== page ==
Constantinople, an empty symbol

Constantinople, an empty symbol

Hürriyet Daily News
Constantinople, an empty symbol

During the nearly two centuries before Fatih Sultan Mehmed’s coup de grace, there were several attempts by the Ottomans to take Constantinople, as the Ottoman Turks expanded their influence and territory.

Fetih 1453 is the latest historical blockbuster to hit the Turkish cinema screens. In it, the Ottoman Turks conquer Constantinople, Constantinopolis, the city of Constantine, the capital of the no-longer-in-existence Eastern Roman Empire. Although the Roman Empire in the East had ended centuries earlier, the inhabitants of the city liked to remind themselves of past glory by calling themselves Romans.

The victory was mostly symbolic though, since the Ottomans had long held the territory that surrounded the slowly dying city. Although the Europeans thought of the city in terms of greatness and fabled wealth, that had long disappeared -- taken west by the participants in the Fourth Crusade who had decided that conquering and plundering this rich city in the 13th century was more attractive than risking one’s life on the chancy business of recovering Jerusalem from the Arabs. For three days in 1204, the city was the scene of murder, rape, plunder and sacrilege.

Views of historians

Constantinople, an empty symbol

Various prominent western historians like Speros Vryonis and Sir Steven Runciman have described the event as one of looting, rape and murder so horrendous as to be almost unbelievable. Artwork, relics, gold and silver - anything that could be carried off - either went west to the Pope or Venice, or stayed in the pockets and pouches of knights who chose to return to their homes in Europe. The Greek residents of the city who hadn’t been able to escape were either killed or enslaved. The Hippodrome was destroyed, and the sanctity of St. Sophia cathedral violated. The Palaiologoi family was restored to imperial power in 1261, but nothing could restore the grandeur that Constantinople had once enjoyed.
During the nearly two centuries before Fatih Sultan Mehmed’s coup de grace, there were several attempts by the Ottomans to take Constantinople, as the Ottoman Turks expanded their influence and territory. Areas cultivated to feed the city fell in the hands of large landowners who could charge whatever they wanted and didn’t mind selling to the Turks.

Cities like Venice and Genoa saw no difficulty in trading with the Turks, as trade in the Mediterranean, Aegean and Black Seas was no longer in the hands of the Byzantines. Tax revenues on which the Byzantine government relied were radically reduced and the state treasury had to pay out huge sums to keep its military going. There were, in addition, bribes to be paid to keep its allies faithful, dowries for marriages and other calls upon the public purse. The city still owed a large sum of money to Venice when it was finally conquered.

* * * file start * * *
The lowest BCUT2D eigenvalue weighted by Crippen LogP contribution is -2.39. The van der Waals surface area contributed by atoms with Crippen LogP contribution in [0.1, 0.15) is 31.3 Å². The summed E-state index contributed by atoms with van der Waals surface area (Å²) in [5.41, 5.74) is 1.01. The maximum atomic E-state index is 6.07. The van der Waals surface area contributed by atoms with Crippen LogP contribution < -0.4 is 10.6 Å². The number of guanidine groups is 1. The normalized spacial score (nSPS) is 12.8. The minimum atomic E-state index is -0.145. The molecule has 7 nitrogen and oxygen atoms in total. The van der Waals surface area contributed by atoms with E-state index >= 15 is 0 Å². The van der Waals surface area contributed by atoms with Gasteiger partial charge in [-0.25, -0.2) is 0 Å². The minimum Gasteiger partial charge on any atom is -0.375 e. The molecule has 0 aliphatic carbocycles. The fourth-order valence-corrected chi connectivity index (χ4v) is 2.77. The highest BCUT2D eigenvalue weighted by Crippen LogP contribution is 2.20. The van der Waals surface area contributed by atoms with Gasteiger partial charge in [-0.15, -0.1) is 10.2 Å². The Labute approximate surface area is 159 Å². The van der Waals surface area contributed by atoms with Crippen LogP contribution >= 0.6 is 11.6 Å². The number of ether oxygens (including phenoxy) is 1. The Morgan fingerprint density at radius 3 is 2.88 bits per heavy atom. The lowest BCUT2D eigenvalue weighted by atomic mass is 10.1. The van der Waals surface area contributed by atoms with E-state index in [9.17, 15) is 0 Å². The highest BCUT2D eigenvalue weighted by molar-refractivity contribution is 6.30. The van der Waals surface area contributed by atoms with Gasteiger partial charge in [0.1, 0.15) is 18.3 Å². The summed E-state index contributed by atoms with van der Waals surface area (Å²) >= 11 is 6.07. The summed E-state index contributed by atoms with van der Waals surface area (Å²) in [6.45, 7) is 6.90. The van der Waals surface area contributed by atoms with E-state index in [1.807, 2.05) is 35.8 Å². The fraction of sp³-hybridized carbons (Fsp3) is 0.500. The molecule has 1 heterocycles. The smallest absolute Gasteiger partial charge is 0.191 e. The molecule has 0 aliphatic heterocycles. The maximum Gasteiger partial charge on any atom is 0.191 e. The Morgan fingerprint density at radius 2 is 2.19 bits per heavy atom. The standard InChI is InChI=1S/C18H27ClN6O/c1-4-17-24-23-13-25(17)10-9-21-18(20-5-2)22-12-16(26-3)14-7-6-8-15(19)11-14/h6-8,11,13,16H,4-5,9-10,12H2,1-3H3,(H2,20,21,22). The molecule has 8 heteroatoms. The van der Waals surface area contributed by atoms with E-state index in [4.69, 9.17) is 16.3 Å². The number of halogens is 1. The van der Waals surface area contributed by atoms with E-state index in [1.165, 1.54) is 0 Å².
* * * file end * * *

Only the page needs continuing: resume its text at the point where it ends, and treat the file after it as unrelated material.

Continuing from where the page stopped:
The facts of the city at the 11th century

The population, which had been around one million in the 11th century when the city was at its height, had fallen to 50,000 or possibly even fewer by 1453. Many of those remaining were poor and in ill-health from lack of a proper diet. In the end the only food available had to be brought in by boats running the Turkish naval blockade, and that eventually proved impossible. In fact, the population was so small that Fatih had people brought in from the provinces, so that there were enough people to make the city work.

The five miles of city walls had to be constantly repaired, and they often were with shoddy materials, right up to the fall of the city. The Great Palace which was located along the eastern side of St. Sophia and Sultan Ahmed Camii all the way down to the seawalls on the Marmara Sea were abandoned. The imperial family established their main residence in the palace of Blachernae, of which the Tekfur Saray today is the only remaining part. Only three monuments which we still see today remained standing in the Hippodrome.

The lengths to which the Palaiologoi would go to retain their imperial throne were considerable. The sacking of the city by the Crusaders who were, at least nominally, faithful to the Roman Catholic Church, led to an irreparable breach with the Eastern Orthodox Church to which the Greeks belonged. Nothing could have turned the Greeks more against the last emperors than the latters’ acceptance of Roman Catholicism in their attempt to get reinforcements from the West to stave off the Ottomans. The Pope in Rome denounced the sacking of the city until he received a share of the plunder. After that he turned sympathetic to the Crusaders. [Only in recent years has there been an attempt to reconcile the two churches.]

The emperors used their daughters and sisters as bargaining chips to gain allies with the daughter of the Palaiologos who ruled over the Peloponnese, actually spending time in the harem of Fatih Sultan Mehmed II. The imperial family in the end was related to the Bulgarian, Georgian and Serbian royal families and rather more distantly to the emperors of Austria and the Tsars of Russia.

The last emperor

Constantinople, an empty symbol

In the end, the last emperor Constantine XI had only 13 ships and fewer than 10,000 men with which to defend the city. Of those 10,000 it seems that half or more were not Greeks, as anyone who could make it out of the city before the formal siege actually began did.

The Constantinople that Fatih Sultan Mehmed II conquered on 29 May 1453 was far cry from the imperial capital that it had been at the height of its glory. The city was only an empty symbol that the Ottomans were to bring back to life.